Extended exposure of intestinal epithelial cells (IEC) to pro-inflammatory cytokines, as seen in human inflammatory bowel disease and animal models of intestinal inflammation, dysregulates epithelial homeostasis and exacerbates disease progression. To study the homeostasis of the intestinal epithelium during inflammation in vivo, we used the murine dextran sulfate sodium (DSS) colitis model of acute epithelial injury and mucosal inflammation. We established a baseline for these studies by treating animals with DSS for 7 days, which resulted in clinical symptoms resembling the active phase of human inflammatory bowel disease, including bloody diarrhea, mucosal ulceration, and extensive crypt loss. Because intestinal inflammation is associated with high mucosal concentrations of inflammatory cytokines, whole colon tissue samples were screened for a panel of 22 chemokines and cytokines known to regulate inflammation and epithelial homeostasis (Figure 1A; Figure S1A and B). The pro-inflammatory cytokines IFN-γ and TNF-α were found to be among the most highly induced mediators in the inflamed tissue (6.6-fold and 7.1-fold of healthy control, respectively); in contrast, the concentration of anti-inflammatory interleukin-10 (IL-10) was unchanged compared to control animals at this time point. Both IFN-γ and TNF-α are known to regulate IEC proliferation and apoptosis (Kaiser and Polk, 1997; Ruemmele et al., 1998), and we observed that after 7 days of DSS treatment, the overall number of proliferating IEC was substantially reduced (Figure 1B). At the same time, the number of terminal deoxynucleotidyl transferase dUTP nick end labeling (TUNEL)-positive cells at the luminal interface was greatly increased compared to untreated control animals, indicating massive cell death in response to DSS treatment (Figure 1C). Because β-catenin is a key molecule in the regulation of intestinal homeostasis, we next examined the effect of prolonged inflammation on this pathway using β-catenin-T-cell factor (TCF) reporter (BAT-gal) mice (Figure 1D). Largely uniform X-Gal staining was seen in the entire colon of unchallenged control animals. In contrast, almost no staining was observed in the colon of mice treated with DSS for 7 days, indicating that β-catenin signaling is greatly reduced in the inflamed intestine. Microscopic analysis of tissue sections confirmed that the reporter was exclusively expressed in epithelial cells (Figure 1E); in contrast, no X-gal staining was observed in the submucosa and muscularis mucosa. Previous reports indicate that the potent Wnt inhibitor Dkk1 is induced by inflammatory cytokines, and regulates inflammation in vivo (Diarra et al., 2007; Gollob et al., 2005). We therefore measured the transcription of Dkk1, and of the Dkk-Wnt co-receptor LRP6 by real-time RT-PCR of mRNA from colonic samples (Figure 1F). We found that Dkk1 mRNA was dramatically enhanced after 7 days of DSS treatment. In contrast, LRP6 mRNA was markedly down-regulated in the inflamed tissue. To confirm that Dkk1 expression was induced at the protein level, and to demonstrate the possibility of Dkk1 signaling in intestinal epithelial cells, we analyzed epithelial cell lysates from healthy and DSS-treated mice by immunoblot analysis, and serum samples from both groups by ELISA (Figure 1G and H, respectively). Consistent with our PCR data, we found that Dkk1 protein was substantially increased during inflammation in both tissue and serum. Taken together, these results suggest that inflammatory cytokines are associated with attenuated IEC proliferation and increased apoptosis, which may be facilitated by inhibition of the Wnt-β-catenin pathway during prolonged inflammation.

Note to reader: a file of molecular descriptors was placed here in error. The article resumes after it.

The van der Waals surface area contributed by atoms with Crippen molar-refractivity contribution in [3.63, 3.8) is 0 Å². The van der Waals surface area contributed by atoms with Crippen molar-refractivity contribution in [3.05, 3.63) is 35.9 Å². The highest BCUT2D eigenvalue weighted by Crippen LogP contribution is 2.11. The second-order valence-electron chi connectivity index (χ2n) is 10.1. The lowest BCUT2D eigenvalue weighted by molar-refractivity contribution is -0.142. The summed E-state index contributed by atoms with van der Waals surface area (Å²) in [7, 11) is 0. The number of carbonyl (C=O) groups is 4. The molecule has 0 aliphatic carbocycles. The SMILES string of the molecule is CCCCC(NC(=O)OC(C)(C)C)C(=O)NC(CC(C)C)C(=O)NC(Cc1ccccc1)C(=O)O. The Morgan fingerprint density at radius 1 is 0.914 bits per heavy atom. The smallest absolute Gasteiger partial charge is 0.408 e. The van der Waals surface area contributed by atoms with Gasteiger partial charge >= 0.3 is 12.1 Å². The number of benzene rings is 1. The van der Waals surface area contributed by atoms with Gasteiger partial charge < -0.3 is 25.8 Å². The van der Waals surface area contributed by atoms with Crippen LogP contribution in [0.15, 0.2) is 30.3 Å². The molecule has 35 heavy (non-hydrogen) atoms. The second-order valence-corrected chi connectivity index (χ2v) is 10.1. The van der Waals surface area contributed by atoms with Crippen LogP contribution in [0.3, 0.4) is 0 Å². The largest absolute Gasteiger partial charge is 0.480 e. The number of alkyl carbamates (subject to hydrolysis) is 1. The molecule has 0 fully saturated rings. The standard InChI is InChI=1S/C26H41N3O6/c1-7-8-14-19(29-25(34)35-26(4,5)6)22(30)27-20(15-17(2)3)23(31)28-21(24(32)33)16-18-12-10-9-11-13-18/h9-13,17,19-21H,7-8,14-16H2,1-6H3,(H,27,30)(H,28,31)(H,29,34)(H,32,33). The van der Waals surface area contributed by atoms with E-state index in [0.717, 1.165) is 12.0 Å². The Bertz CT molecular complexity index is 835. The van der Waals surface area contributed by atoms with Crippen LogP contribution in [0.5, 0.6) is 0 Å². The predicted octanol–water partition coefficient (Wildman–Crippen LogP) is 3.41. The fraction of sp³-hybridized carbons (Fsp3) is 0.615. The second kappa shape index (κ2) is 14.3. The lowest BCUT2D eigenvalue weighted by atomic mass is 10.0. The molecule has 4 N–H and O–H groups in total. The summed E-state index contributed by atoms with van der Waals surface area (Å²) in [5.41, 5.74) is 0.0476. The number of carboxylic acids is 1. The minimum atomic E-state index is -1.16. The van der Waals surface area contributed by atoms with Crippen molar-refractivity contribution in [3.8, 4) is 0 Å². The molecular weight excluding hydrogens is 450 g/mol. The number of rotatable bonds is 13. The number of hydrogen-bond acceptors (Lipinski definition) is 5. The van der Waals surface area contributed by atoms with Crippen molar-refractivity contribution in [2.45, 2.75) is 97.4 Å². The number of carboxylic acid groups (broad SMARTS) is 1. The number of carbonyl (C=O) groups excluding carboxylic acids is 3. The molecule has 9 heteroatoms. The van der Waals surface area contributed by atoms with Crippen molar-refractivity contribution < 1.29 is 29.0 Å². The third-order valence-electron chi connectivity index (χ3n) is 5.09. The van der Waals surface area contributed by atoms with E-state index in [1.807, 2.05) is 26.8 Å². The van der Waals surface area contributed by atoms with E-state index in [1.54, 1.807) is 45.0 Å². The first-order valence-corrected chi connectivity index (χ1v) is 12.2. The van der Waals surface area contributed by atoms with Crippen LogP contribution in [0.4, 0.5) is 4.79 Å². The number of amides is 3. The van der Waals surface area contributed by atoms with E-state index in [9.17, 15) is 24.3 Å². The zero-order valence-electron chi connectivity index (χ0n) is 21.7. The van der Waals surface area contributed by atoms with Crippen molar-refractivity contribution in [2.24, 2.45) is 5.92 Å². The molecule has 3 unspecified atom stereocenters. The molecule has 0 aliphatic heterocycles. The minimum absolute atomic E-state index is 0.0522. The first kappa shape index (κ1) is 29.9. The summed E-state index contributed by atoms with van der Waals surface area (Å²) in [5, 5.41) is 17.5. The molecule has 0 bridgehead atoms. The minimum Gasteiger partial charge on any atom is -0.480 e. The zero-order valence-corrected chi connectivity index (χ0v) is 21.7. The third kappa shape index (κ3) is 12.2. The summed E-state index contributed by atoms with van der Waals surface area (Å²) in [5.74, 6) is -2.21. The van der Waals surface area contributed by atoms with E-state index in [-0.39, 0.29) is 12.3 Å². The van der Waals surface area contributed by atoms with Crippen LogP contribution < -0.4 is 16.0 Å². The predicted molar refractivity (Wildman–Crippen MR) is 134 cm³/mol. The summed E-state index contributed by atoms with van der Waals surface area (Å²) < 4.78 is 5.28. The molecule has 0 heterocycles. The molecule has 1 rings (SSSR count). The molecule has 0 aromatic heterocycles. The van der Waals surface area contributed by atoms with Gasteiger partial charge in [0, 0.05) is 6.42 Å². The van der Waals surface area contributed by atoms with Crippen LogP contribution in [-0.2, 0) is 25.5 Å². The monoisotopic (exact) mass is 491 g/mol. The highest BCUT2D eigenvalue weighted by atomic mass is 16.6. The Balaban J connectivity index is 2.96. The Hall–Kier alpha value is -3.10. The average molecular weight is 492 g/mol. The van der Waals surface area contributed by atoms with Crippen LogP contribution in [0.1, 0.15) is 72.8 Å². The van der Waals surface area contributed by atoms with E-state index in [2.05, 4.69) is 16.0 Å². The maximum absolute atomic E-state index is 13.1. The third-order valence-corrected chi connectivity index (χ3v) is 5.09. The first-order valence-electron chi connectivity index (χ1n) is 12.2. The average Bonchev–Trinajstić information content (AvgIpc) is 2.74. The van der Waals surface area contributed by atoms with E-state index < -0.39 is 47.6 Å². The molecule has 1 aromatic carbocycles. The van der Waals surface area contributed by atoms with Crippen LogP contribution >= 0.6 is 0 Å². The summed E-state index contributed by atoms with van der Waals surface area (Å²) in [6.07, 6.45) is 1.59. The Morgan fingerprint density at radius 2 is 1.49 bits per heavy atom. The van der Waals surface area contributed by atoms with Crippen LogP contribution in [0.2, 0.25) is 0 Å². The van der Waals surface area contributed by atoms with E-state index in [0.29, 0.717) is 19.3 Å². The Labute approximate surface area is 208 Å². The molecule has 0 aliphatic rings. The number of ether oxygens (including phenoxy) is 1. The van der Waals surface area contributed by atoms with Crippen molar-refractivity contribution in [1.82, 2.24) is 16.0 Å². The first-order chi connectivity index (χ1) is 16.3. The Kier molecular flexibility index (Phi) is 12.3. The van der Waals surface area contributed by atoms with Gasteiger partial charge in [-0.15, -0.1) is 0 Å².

Figure 1
Reduced epithelial cell proliferation during intestinal inflammation is associated with high mucosal concentrations of inflammatory cytokines and reduced β-catenin signaling. (A) Whole colon cytokine concentrations in healthy and inflamed mice ...

IFN-γ and TNF-α synergistically regulate proliferation and apoptosis of IEC in vitro

To study the kinetics of IEC regulation by inflammatory cytokines, we treated model intestinal epithelial T84 cells with recombinant IFN-γ and TNF-α, and determined proliferation and apoptosis at consecutive time points. We found that during the entire observation period (72h), IFN-γ strongly increased the proliferation of IEC with a peak at 24h, as indicated by EdU incorporation (Figure 2A). Similarly, extended TNF-α treatment enhanced proliferation, although this effect was delayed (24h) and not as dramatic as with IFN-γ. Interestingly, co-treatment with IFN-γ and TNF-α showed an early increase in proliferation that peaked at 12-24 h, and a subsequent drop in the number of EdU-positive cells at 48-72h. Because both proliferation and apoptosis are required to maintain epithelial homeostasis, we next assessed the effect of inflammatory cytokines on IEC apoptosis (Figure 2B). As previously reported (Ruemmele et al., 1998), IFN-γ alone substantially increased apoptosis compared to untreated control from 24-72h, as indicated by TUNEL staining. Additionally, co-treatment with IFN-γ and TNF-α showed a synergistic effect that dramatically enhanced cell death, with increasing amounts of TUNEL-positive cells over the entire observation period. Our in vivo data show that Dkk1 expression is strongly enhanced during intestinal inflammation. Thus, to investigate the role of Dkk1 in vitro, we treated T84 cells with IFN-γ, and determined Dkk1 protein levels after 72h (Figure 2C). In agreement with the in vivo results, cytokine treatment strongly induced Dkk1 expression. In addition, we found that exposure of IEC to recombinant Dkk1 (rDkk1) dose-dependently induced apoptosis, as indicated by Caspase-3 cleavage (Figure 2D and (Koch et al., 2009)). To confirm the pro-apoptotic potential of Dkk1 in vivo, healthy mice received a single intraperitoneal injection of rDkk1 or PBS, and the number of apoptotic IEC was determined by cleaved (active) Caspase-3 staining after 16 hours (Figure 2E). Consistent with the in vitro data, we observed that rDkk1 increased apoptosis in the large intestine. We therefore hypothesized that IFN-γ-induced apoptosis may be mediated by inhibition of Wnt-β-catenin signaling through Dkk1. Indeed, treatment of IEC with either a functional Dkk1 antibody, or an inhibitor of the downstream effector kinase GSK-3β, efficiently prevented apoptosis of T84 cells in the presence of IFN-γ (Figure 2F), compared to untreated control. DMSO carrier and IgG isotype controls were run separately, and yielded results comparable to no treatment control (data not shown). In summary, these results indicate that inflammatory cytokines regulate IEC proliferation and apoptosis through induction of Dkk1.